Yet the Army has always had a complicated and close relationship with fashion. The first creators of camouflage were artists, designers — people who probably knew little about the battlefield.
“If you talk to individual soldiers, there is probably not a more emotional issue than their uniforms and camouflage,” said Jeff Myhre, the project lead for Program Executive Office Soldier, the Army office tasked with testing the new camouflage designs. “This process is 100 percent science-based. It’s not a fashion show — it’s not about how it looks.”
The Army is now fusing textiles with technology in a way no other industry — even the $300 billion fashion industry — can do. Yet history shows the military is indebted to tastes and creativity of designers. Both industries have always claimed their piece of the print.
What not to wear
Like many stories of both style and military defeat, this one begins in the far reaches of France. After a devastating loss during World War I, the French military traded in their impeccable red knickers for hand-painted stealth attire. Civilian painters, illustrators and yes, fashion designers called “camoufleurs,” served on the front lines, changing uniforms from bright targets to useful shields. In this French World War I military poster, aptly titled “Vive la France!” by F.A. Crepaux, a woman, symbolizing France, stands dressed in the bright uniforms that they have since retired.
Cruise wear, World War I-style
From camouflage’s inception, designers were there in the trenches, observing and creating the garments and other mechanisms for disguise. “The creation of camouflage was inherently an artistic process,” said Daniel James Cole, professor of fashion history at the Fashion Institute of Technology. “It naturally came out of many 20th-century artistic movements: post-impressionism, pointillism, and Cubism.” This photo of the USS West Mahomet circa 1918 illustrates dazzle painting, which could throw off an enemy’s perception of a ship’s shape and speed. British marine artist Norman Wilkinson developed the tactic, and many artists followed. “American Gothic” artist Grant Wood was a camoufleur in the Second World War.
Blending in in high society
Not surprisingly, Vogue magazine picked up on the fashionable utility of this military print in 1943. “The early article explained what proper military camouflage was to the Vogue reader,” said Hamish Bowles, Vogue’s European editor-at-large, who scoured the Vogue Archive for the print’s first appearance in the magazine. “The next article came in 1971, when we published a trend collage on camouflage [that] showed little pictures of society girls around town. It says, ‘It’s works: the look of uniform. It’s functional, practical, good-looking’ . . . they put it right up there with blue jeans. ”
The front lines of fashion
Although select units of the Army wore camouflage throughout the 20th century, it didn’t receive its first official camouflage uniform until the mid-’80s. “In Vietnam, some units wore the “Tiger Stripe” uniforms,” said Myhre. “But we didn’t get the Battle Dress Uniform, the first official print, until 1983.” In 1969, soldiers near the border of Cambodia wore the uniform to blend in with the terrain.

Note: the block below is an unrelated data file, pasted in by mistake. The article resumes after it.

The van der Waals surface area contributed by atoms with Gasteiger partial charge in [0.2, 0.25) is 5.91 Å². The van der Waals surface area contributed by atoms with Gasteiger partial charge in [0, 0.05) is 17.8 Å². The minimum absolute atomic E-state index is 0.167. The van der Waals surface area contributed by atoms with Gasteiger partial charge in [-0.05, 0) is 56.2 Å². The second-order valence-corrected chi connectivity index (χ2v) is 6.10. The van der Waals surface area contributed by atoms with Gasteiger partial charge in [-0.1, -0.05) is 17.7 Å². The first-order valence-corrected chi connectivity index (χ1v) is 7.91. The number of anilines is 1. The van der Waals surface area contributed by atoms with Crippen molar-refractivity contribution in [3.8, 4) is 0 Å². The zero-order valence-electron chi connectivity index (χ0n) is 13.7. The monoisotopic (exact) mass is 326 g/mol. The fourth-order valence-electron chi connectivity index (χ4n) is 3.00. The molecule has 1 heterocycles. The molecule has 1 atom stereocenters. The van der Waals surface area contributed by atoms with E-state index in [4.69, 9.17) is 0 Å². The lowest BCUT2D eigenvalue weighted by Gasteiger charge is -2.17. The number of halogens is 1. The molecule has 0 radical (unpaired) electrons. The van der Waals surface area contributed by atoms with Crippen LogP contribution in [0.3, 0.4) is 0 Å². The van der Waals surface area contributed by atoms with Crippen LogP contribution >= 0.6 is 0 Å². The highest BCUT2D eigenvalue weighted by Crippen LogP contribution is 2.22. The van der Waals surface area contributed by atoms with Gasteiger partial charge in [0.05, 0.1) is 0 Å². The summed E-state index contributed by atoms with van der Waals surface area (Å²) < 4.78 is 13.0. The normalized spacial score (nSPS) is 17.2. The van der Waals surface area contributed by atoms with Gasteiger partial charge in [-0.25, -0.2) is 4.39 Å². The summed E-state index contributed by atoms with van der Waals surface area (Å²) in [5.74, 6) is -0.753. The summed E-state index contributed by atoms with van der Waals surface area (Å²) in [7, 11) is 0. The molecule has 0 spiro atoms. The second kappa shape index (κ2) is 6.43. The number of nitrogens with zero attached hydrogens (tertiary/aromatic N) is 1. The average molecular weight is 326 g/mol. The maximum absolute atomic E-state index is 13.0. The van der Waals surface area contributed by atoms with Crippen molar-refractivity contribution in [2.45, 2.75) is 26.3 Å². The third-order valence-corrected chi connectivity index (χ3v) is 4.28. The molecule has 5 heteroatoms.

Now they want to be seen
Andy Warhol is often credited with pushing camouflage into everyday fashions. His colorful “Camouflage” prints paved the way for designers to reimagine the print. “Warhol showed that you could recolor camouflage in ’60s pop colors and make it a playful fashion print, edgier than a floral,” Bowles said. “Then [designer] Steven Sprouse took it up, recoloring it and using it for fashion garments.”
What, no pearls?
Washington even developed its own camouflage obsession in the early ’90s, thanks to a certain first lady. The “Chocolate Chip” camouflage uniform of Desert Storm sold out of surplus stores in the region after Barbara Bush donned the uniform during a visit to Saudi Arabia.
No combat boots — yet
Later, Jean Paul Gaultier made a couture collection of ball gowns from camo-printed silk tulle in 2000. After camouflage conquered French collections — showing up on the runways of Galliano and Louis Vuitton — the print lost its masculine symbolism and toughness, gaining mass appeal and popping up on children’s clothes, baseball caps and bath rugs. “It’s part of regular fashion vocabulary now because it looks cool,” Cole said. “That’s the bottom line. A lot of writers are constantly trying to create a sociological correlation. But at the end of the day, we’re attracted to the look.”
The fashion chute
Reinterpretations of the print were popular during February’s New York Fashion Week. Designer Patrik Ervell, who’s known for once repurposing vintage cotton parachutes for a collection, created a series of painted silk camouflage blouses and trousers for men and women. “Military garments are made to perform these really extreme functions and last forever,” he said. “That’s the appeal. They’re garments that have been thought out.”
Springtime in Manhattan
Even Prabal Gurung’s spring collection proved that pixelated flowers inspired by Japanese photographer Nobuyoshi Araki could double as a camouflage, harkening back to the Warhol prints. In this sketch, Gurung reinterprets camouflage for current trends.
Fairbanks fashion week
Butch Whiting displays a new possibility for military camouflage, the woodland camouflage pattern that the Alaska-based company Kryptek. The Army selected the pattern as one the five finalists. But will fashion approve of the Army’s newest designs? “The minute the Army adopts a new recognizable pattern, the fashion world will, too,” Cole said. “History shows that fashion adopts new camouflage quickly. I’m sure it will do the same for this one.”